The Oglala Lakota Indians were reknown for their horse riding skill. Horses held a special sacred place in their society. Crazy Horse died in defense of the way of life of his people. Someday there will be monument to honor him and the Lakota. ~ HfH
From: Road Trippers
By: Anna Hider
Sure, Mount Rushmore is impressive, but a mere 15 miles away, an even more impressive monument is in the works…and has been for 66 years. When completed, it’s slated to be the world’s biggest sculpture; but it’s far from being finished. When the statue, which depicts Oglala Lakota warrior Crazy Horse, is done, it’ll stand 563 feet tall and 641 feet wide. His head alone is 87 feet– for comparison, the faces of the presidents on Mount Rushmore are only 60 feet.
But what’s taking so long to carve it? That may have something to do with the fact that the statue, funded by a not-for-profit organization, is being carefully planned and carved by one family, essentially. It all began way back in 1939, when Lakota elder Henry Standing Bear wrote to Korczak Ziolkowski, who had helped to carve Mount Rushmore in the 20’s, asking him to help with a project to memorialize Crazy Horse. Ziolkowski agreed, and the two began to scout for a location. Despite the fact that the rock in the Tetons of Wyoming was better for carving, they settled on a location in the Black Hills, which are sacred to the Lakota. Construction began in 1948, and Ziolkowski chipped away the the mountain until his death in 1982. After that, his widow Ruth and 7 of his kids took over, slightly altering some of the original plans– for example, Ruth decided that the face should be completed first, hoping that it would attract more tourists. In 1998, the face was completed and dedicated. In 2009, work stopped for two years of detailed measuring and planning, and recommenced in 2011. Sadly, Ruth passed away in May, but the work continues.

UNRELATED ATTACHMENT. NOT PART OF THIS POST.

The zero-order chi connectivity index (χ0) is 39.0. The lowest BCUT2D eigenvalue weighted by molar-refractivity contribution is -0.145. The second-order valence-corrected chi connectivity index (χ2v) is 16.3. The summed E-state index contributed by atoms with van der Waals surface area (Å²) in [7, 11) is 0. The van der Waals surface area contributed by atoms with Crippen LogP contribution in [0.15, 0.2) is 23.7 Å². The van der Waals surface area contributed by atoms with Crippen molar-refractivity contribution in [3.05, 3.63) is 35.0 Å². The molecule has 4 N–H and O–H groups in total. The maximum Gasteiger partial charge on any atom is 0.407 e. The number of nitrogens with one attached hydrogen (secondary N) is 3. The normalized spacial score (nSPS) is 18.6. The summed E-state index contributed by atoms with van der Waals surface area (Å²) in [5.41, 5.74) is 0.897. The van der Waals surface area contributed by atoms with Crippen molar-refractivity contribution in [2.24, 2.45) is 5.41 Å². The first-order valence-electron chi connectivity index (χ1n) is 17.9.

Once fully completed, the Crazy Horse Mountain Memorial will be only one aspect of a cultural/educational center, complete with University of South Dakota satellite campus. In the meantime, people are still encouraged to come to the visitor’s center and to check out the gradual progress being made on the statue. Days when big blasts are scheduled are often big events as well, with thousands flocking to the site to watch the clock count down and the ensuing explosion.
The project isn’t without controversy, though. Crazy Horse purposefully avoided having his picture taken, and made sure that no one knew the location of his grave, so the idea of making a ginormous statue of him has rustled some feathers. Others have taken issue with the fact that the natural beauty of the mountain is being ruined with a man-made sculpture. Either way, the memorial will definitely draw attention to and hopefully educate people on the Lakota culture…if it’s ever completed.
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